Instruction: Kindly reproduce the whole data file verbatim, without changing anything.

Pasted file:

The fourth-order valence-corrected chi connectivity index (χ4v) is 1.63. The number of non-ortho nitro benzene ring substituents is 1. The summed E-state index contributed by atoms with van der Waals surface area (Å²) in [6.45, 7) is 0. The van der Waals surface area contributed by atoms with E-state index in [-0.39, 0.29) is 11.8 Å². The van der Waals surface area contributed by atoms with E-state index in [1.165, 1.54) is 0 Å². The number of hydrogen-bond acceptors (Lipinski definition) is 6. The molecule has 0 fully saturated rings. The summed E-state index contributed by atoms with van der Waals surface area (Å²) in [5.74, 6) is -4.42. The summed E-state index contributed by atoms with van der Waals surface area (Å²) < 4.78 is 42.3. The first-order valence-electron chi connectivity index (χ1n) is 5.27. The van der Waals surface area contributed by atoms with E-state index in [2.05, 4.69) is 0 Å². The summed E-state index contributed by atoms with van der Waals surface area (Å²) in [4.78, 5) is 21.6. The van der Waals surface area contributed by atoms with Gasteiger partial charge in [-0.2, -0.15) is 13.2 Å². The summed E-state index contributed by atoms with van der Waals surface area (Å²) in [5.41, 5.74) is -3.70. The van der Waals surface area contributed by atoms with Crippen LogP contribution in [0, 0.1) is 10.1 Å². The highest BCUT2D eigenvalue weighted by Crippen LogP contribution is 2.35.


The fourth-order valence-corrected chi connectivity index (χ4v) is 1.63. The number of non-ortho nitro benzene ring substituents is 1. The summed E-state index contributed by atoms with van der Waals surface area (Å²) in [6.45, 7) is 0. The van der Waals surface area contributed by atoms with E-state index in [-0.39, 0.29) is 11.8 Å². The van der Waals surface area contributed by atoms with E-state index in [1.165, 1.54) is 0 Å². The number of hydrogen-bond acceptors (Lipinski definition) is 6. The molecule has 0 fully saturated rings. The summed E-state index contributed by atoms with van der Waals surface area (Å²) in [5.74, 6) is -4.42. The summed E-state index contributed by atoms with van der Waals surface area (Å²) < 4.78 is 42.3. The first-order valence-electron chi connectivity index (χ1n) is 5.27. The van der Waals surface area contributed by atoms with E-state index in [2.05, 4.69) is 0 Å². The summed E-state index contributed by atoms with van der Waals surface area (Å²) in [4.78, 5) is 21.6. The van der Waals surface area contributed by atoms with Gasteiger partial charge in [-0.2, -0.15) is 13.2 Å². The summed E-state index contributed by atoms with van der Waals surface area (Å²) in [5.41, 5.74) is -3.70. The van der Waals surface area contributed by atoms with Crippen LogP contribution in [0, 0.1) is 10.1 Å². The highest BCUT2D eigenvalue weighted by Crippen LogP contribution is 2.35.